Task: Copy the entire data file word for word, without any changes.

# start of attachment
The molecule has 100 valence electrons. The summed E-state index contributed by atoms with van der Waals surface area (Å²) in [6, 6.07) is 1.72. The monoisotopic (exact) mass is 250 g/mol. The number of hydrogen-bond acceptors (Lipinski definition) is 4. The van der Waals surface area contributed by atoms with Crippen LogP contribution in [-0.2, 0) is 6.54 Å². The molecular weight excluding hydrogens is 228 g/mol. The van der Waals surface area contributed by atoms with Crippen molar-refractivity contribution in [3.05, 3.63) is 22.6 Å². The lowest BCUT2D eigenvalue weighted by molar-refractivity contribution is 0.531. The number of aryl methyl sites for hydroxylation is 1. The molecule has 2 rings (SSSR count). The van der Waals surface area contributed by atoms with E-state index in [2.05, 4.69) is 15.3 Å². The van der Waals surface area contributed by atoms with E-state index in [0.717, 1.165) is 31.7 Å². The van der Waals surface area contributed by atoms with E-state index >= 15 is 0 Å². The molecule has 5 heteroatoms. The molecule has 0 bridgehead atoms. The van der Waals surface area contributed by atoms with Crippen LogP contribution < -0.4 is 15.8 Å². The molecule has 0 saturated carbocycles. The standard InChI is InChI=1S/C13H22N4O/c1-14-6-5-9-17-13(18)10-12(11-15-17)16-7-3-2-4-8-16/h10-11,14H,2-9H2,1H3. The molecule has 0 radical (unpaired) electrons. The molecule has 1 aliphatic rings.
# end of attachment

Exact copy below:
The molecule has 100 valence electrons. The summed E-state index contributed by atoms with van der Waals surface area (Å²) in [6, 6.07) is 1.72. The monoisotopic (exact) mass is 250 g/mol. The number of hydrogen-bond acceptors (Lipinski definition) is 4. The van der Waals surface area contributed by atoms with Crippen LogP contribution in [-0.2, 0) is 6.54 Å². The molecular weight excluding hydrogens is 228 g/mol. The van der Waals surface area contributed by atoms with Crippen molar-refractivity contribution in [3.05, 3.63) is 22.6 Å². The lowest BCUT2D eigenvalue weighted by molar-refractivity contribution is 0.531. The number of aryl methyl sites for hydroxylation is 1. The molecule has 2 rings (SSSR count). The van der Waals surface area contributed by atoms with E-state index in [2.05, 4.69) is 15.3 Å². The van der Waals surface area contributed by atoms with E-state index in [0.717, 1.165) is 31.7 Å². The van der Waals surface area contributed by atoms with E-state index >= 15 is 0 Å². The molecule has 5 heteroatoms. The molecule has 0 bridgehead atoms. The van der Waals surface area contributed by atoms with Crippen LogP contribution < -0.4 is 15.8 Å². The molecule has 0 saturated carbocycles. The standard InChI is InChI=1S/C13H22N4O/c1-14-6-5-9-17-13(18)10-12(11-15-17)16-7-3-2-4-8-16/h10-11,14H,2-9H2,1H3. The molecule has 0 radical (unpaired) electrons. The molecule has 1 aliphatic rings.